Back in Germany, Bonhoeffer became active in the anti-Nazi resistance movement, and in 1943, he was imprisoned. He was hanged in 1945, just two weeks before his prison camp was liberated, executed for being involved in a plot to kill Hitler. There is a cost to following Jesus.

Most of us will never be called to the kind of radical action Bonhoeffer engaged in. But if we’re going to follow Jesus on this journey, we should realize that it will change us. Following Jesus changes our priorities, our goals, how we see other people, and how we see ourselves.

In the reading from Philemon, we heard another way following Jesus makes a difference. Philemon is a Christian who has a slave, Onesimus. Tradition says Onesimus has run away, and somehow encountered Paul. Another possibility is that Philemon has sent his slave to care for Paul while Paul is in prison.

Either way, Onesimus is returning to Philemon, and Paul sends this letter to him. Our reading today is essentially the entire letter, 21 of its 23 verses.

In his letter, Paul appeals to Philemon to change how he sees his slave. Because Philemon is now a Christian, he can no longer see Onesimus as a slave. Instead, Onesimus is now his brother in Christ. If he claims to follow Jesus, then the way he treats other people needs to change.

This is a challenging text today, because in recent history, some people have used it to somehow claim slavery is ok, that Paul is commanding Onesimus as a runaway slave to go back to his master. It’s interesting, though, to look at how Paul writes. He doesn’t write like someone telling a slave to go back to his master. Instead, he writes commandingly, basically demanding that Philemon give up the power he claimed to have over Onesimus.

He repeatedly and not very subtly reminds Philemon that if he claims to be a follower of Christ, he needs to give up his slave and accept him as a brother. Choosing to follow Christ requires making sacrifices.

In a few minutes, we’ll celebrate Maddie Jean’s baptism. We’ll welcome her into the family of God, into the Church as a new sister in Christ. For those of us who are baptized, this is a good opportunity to think about what our baptism means, what difference it makes in our lives.

In the baptism service, we make some promises. When young children like MaddieJean are baptized, parents and sponsors make promises on their behalf, and then when they’re old enough, they have the opportunity to confirm those promises for themselves at their confirmation.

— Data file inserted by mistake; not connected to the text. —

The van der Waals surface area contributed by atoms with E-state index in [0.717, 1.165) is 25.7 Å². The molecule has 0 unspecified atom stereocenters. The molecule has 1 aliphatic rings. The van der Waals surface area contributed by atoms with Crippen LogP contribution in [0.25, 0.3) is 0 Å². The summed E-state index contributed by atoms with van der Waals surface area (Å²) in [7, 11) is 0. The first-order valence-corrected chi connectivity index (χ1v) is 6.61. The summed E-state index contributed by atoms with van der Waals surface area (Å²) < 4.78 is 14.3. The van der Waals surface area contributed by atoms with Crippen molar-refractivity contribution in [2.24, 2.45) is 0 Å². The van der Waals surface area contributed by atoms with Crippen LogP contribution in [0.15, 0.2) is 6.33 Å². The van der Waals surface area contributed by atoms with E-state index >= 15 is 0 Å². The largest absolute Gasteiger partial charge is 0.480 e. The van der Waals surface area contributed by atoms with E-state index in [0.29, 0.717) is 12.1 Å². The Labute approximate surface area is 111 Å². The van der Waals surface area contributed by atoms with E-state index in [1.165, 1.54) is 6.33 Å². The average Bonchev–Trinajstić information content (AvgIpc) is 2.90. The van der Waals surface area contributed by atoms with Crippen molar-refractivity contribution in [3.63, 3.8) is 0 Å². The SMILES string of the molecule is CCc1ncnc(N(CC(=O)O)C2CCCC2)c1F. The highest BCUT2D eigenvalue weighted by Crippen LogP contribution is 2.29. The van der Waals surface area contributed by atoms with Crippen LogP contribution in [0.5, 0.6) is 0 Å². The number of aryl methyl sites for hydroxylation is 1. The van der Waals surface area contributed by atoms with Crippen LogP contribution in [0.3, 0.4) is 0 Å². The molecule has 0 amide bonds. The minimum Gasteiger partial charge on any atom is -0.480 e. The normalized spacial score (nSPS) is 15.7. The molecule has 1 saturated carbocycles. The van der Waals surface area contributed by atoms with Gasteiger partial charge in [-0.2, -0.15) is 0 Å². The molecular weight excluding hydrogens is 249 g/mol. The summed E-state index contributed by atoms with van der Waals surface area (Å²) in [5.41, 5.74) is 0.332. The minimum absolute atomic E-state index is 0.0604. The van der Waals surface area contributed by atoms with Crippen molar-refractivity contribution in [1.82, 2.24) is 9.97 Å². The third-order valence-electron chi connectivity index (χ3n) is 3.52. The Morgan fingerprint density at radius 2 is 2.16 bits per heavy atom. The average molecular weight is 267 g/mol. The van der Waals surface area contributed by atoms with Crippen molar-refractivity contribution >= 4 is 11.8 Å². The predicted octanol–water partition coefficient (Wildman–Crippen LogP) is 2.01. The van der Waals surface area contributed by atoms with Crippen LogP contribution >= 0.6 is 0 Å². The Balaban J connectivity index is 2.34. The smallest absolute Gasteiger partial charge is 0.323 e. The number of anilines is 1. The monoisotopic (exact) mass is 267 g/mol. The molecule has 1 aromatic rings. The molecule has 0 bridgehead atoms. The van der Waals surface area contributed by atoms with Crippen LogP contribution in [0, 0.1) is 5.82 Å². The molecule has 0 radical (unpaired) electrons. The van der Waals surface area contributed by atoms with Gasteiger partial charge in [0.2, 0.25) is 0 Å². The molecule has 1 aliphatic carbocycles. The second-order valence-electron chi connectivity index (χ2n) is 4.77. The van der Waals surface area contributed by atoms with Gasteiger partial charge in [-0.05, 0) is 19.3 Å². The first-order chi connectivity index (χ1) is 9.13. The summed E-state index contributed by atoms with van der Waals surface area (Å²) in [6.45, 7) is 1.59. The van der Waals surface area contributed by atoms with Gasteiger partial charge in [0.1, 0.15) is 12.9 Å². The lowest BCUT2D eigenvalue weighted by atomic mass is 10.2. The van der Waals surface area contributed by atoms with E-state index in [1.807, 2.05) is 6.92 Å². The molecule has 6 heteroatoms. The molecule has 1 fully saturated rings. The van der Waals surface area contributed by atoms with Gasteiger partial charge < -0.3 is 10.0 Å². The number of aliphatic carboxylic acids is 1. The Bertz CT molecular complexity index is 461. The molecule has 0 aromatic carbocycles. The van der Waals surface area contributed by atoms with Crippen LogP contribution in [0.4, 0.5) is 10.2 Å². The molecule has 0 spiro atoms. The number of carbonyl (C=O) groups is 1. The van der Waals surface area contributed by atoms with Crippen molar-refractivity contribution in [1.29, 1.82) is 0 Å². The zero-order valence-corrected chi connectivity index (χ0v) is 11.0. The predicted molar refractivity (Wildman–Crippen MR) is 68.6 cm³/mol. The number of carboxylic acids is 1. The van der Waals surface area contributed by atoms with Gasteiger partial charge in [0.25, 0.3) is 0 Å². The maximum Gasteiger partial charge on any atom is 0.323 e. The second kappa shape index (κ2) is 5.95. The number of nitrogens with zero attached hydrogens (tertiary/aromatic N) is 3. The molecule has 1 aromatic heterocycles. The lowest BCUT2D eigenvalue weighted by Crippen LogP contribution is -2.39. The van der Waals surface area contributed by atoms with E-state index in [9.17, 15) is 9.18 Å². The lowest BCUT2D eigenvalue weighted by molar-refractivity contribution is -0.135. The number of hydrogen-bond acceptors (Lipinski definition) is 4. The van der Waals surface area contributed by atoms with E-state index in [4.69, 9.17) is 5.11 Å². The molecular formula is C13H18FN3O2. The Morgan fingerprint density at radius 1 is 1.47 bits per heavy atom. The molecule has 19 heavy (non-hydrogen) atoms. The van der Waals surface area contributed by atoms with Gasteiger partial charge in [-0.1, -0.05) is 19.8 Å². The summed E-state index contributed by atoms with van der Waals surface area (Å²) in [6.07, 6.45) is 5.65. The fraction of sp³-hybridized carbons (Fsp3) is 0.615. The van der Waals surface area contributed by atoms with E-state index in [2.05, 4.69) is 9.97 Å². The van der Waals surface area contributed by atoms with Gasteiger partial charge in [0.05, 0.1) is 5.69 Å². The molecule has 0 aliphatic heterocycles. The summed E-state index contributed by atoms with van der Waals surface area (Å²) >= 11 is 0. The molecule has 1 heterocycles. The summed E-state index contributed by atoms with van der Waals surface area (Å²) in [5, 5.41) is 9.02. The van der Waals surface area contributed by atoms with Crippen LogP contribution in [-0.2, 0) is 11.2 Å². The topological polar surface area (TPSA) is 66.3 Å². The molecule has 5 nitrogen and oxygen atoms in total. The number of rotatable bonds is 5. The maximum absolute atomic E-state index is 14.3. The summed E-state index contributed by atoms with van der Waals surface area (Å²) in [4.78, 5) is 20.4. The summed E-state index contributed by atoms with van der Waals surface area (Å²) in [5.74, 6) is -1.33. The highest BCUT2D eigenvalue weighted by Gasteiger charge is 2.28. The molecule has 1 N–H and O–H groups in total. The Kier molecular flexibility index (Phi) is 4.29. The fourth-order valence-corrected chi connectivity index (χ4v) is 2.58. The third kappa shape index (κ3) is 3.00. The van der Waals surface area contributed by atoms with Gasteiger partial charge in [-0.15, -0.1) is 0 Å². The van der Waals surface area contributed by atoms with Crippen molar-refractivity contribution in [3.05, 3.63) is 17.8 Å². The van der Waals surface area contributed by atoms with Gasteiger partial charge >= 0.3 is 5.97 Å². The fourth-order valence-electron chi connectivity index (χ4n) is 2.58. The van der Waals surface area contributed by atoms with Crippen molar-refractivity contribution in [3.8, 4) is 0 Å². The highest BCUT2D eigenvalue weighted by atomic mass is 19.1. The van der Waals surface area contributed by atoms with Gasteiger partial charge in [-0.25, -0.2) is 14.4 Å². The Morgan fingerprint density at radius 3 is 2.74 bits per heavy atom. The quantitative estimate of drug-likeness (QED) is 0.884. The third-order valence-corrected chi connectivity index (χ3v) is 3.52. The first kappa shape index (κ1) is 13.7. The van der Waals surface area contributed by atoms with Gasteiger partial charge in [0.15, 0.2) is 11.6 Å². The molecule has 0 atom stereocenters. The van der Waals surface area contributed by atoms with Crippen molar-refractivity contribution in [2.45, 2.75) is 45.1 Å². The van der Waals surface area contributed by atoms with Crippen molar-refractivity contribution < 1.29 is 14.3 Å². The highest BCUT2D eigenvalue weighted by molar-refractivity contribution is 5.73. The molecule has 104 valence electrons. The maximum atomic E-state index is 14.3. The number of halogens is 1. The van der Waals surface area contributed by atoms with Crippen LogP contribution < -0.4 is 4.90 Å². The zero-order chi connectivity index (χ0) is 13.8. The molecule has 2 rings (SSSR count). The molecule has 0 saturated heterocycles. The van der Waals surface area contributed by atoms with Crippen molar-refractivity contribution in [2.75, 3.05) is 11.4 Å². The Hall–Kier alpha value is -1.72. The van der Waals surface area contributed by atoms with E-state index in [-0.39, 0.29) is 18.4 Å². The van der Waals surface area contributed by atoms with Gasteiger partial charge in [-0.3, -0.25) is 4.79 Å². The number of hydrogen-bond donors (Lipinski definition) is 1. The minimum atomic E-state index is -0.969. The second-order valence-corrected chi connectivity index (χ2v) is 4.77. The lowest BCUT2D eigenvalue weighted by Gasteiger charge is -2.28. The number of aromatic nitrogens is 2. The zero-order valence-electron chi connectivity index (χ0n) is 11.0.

Baptism is a public declaration of our intention to follow Jesus. I wonder sometimes, if we actually knew the full cost of discipleship, if we stopped to count the cost, would we go through with it?

In baptism, we’re committing to grow in faith, love, and obedience to the will of God. We’re committing to bear witness to the faith we profess, and to live in the covenant of baptism, to lead godly lives. There’s a cost.

Following Jesus changes our priorities. It affects our whole life, the way we spend our time, the way we spend our money, even the relationships we value.

Committing to follow Jesus means saying no to lots of other options for your life. These are big promises, and they make a difference in the world! They make a difference in how we live.

Have I scared you off from baptism yet? I hope not, because there’s another part to it. God is also making promises in baptism. In fact, the reason we can baptize little kids is because it’s not up to them. God’s the one doing the work.

The only way we dare make our promises to follow Jesus is because when we fail, and we will, again and again and again, when we fail, God forgives.

In the waters of baptism, we say yes to the God who invites us to come and die, then we’re raised to new life. We are drowned in the waters of baptism, then God brings us out of the grave, cleansed, as children of God.

As Paul puts it in another letter, “when you were buried with Christ in baptism, you were also raised with him through faith in the power of God, who raised him from the dead.” (Colossians 2:12)

Listen for God’s promises. In baptism, you are sealed by the Holy Spirit, and marked with the cross of Christ, forever.

That cross is a symbol of death and of our failings, but more than that, it’s a symbol of God’s love, and God’s love is greater than anything we face, greater than our sin, greater than our promises, and even greater than death itself.

So I invite you to come to the waters of baptism to be reminded of redeeming God’s love for you, and to come to the table to be fed by Christ’s own body and sent out to share that love with others.

[Image Credit: “A Drop” licensed under CC0]

The Cost of Baptized Discipleship – Sermon, September 4, 2016